IUS

The IUS is similar to the IUD, as it is a small plastic device which is placed in the womb to prevent pregnancy.

However, the IUS also contains the hormone progestogen. The IUS is a long-term contraceptive which can be left in place for up to five years.

How does it work?

The progestogen released by the IUS works in several ways to prevent a woman from getting pregnant; firstly it thickens cervical mucous to prevent sperm from being able to reach an egg, secondly it thins the lining of the womb so that if an egg was fertilised it would not be able to implant, and lastly for some women it may stop eggs from being released (ovulation).

How effective is it?

The IUS is over 99 per cent effective at preventing pregnancy.

What are the advantages?

It can be fitted at any time, you don’t have to remember to take anything and it does not interrupt sex. Also, your periods will probably be shorter and lighter, and for some women may stop completely. And your periods and fertility will return quickly if the IUS is removed.

What are the downsides?

When you have the IUS fitted you may experience side effects, such as breast tenderness, spotty skin and headaches. Also, you may not have regular periods, which some women find annoying or worrying.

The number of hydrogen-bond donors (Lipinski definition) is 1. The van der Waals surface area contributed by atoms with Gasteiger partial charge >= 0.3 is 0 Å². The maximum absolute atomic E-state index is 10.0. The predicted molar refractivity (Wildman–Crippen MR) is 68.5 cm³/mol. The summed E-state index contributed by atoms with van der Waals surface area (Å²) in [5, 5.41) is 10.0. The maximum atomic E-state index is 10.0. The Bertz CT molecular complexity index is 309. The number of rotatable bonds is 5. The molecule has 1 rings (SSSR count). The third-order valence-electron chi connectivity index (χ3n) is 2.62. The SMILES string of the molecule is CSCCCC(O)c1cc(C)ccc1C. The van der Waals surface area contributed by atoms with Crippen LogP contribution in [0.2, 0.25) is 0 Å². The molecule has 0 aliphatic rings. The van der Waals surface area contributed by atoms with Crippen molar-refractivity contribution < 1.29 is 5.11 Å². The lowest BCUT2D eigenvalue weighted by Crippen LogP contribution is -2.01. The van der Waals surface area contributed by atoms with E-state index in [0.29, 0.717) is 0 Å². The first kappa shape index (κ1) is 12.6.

There is a small chance that you could develop an infection after having the IUS fitted, or, very rarely, that having the IUS fitted may perforate your womb. This is not likely if the doctor or nurse fitting your IUS has lots of experience.

Things to bear in mind:

It needs to be fitted by a specially trained doctor or nurse, and having it fitted may be uncomfortable or even a little painful. Also, if you have picked up a sexually transmitted infection from unprotected sex and have an IUS fitted you could get a pelvic infection.

Most importantly, the IUS does not provide any protection against HIV or other sexually transmitted infections  like a condom does.

Where can I get it from and how much does it cost?

The IUS is available free on the NHS. You can only get it on prescription. This can be from your GP, another GP who you have registered with for family planning services, a practice nurse or a family planning or young person’s clinic.

Page content supplied by www.tht.org.uk. Copyright 2012 © Terrence Higgins Trust.

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